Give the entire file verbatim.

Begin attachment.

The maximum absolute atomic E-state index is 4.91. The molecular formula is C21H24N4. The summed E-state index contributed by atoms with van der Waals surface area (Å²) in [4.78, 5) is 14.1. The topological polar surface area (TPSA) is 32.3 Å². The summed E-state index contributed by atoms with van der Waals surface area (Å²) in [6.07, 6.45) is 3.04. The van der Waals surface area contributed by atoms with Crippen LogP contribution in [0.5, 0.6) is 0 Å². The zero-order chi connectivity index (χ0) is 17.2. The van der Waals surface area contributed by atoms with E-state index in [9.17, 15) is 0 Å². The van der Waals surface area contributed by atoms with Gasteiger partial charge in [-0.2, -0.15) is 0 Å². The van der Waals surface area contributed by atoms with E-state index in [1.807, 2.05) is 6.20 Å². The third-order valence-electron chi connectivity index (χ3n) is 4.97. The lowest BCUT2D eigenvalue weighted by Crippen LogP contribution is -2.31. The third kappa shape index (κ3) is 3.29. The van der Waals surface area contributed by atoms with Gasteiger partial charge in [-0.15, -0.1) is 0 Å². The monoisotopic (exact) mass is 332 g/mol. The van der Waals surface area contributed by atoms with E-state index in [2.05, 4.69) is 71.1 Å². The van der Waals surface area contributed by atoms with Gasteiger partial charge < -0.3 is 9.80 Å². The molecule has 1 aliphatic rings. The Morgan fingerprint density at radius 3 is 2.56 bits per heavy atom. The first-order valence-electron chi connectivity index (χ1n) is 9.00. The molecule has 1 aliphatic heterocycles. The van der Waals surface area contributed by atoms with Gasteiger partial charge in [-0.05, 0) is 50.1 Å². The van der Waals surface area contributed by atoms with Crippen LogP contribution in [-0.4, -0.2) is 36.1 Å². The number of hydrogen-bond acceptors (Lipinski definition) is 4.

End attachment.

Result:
The maximum absolute atomic E-state index is 4.91. The molecular formula is C21H24N4. The summed E-state index contributed by atoms with van der Waals surface area (Å²) in [4.78, 5) is 14.1. The topological polar surface area (TPSA) is 32.3 Å². The summed E-state index contributed by atoms with van der Waals surface area (Å²) in [6.07, 6.45) is 3.04. The van der Waals surface area contributed by atoms with Crippen LogP contribution in [0.5, 0.6) is 0 Å². The zero-order chi connectivity index (χ0) is 17.2. The van der Waals surface area contributed by atoms with E-state index in [9.17, 15) is 0 Å². The van der Waals surface area contributed by atoms with Gasteiger partial charge in [-0.2, -0.15) is 0 Å². The van der Waals surface area contributed by atoms with E-state index in [1.807, 2.05) is 6.20 Å². The third-order valence-electron chi connectivity index (χ3n) is 4.97. The lowest BCUT2D eigenvalue weighted by Crippen LogP contribution is -2.31. The third kappa shape index (κ3) is 3.29. The van der Waals surface area contributed by atoms with Gasteiger partial charge in [-0.15, -0.1) is 0 Å². The monoisotopic (exact) mass is 332 g/mol. The van der Waals surface area contributed by atoms with E-state index in [2.05, 4.69) is 71.1 Å². The van der Waals surface area contributed by atoms with Gasteiger partial charge < -0.3 is 9.80 Å². The molecule has 1 aliphatic rings. The Morgan fingerprint density at radius 3 is 2.56 bits per heavy atom. The first-order valence-electron chi connectivity index (χ1n) is 9.00. The molecule has 1 aliphatic heterocycles. The van der Waals surface area contributed by atoms with Gasteiger partial charge in [-0.05, 0) is 50.1 Å². The van der Waals surface area contributed by atoms with Crippen LogP contribution in [-0.4, -0.2) is 36.1 Å². The number of hydrogen-bond acceptors (Lipinski definition) is 4.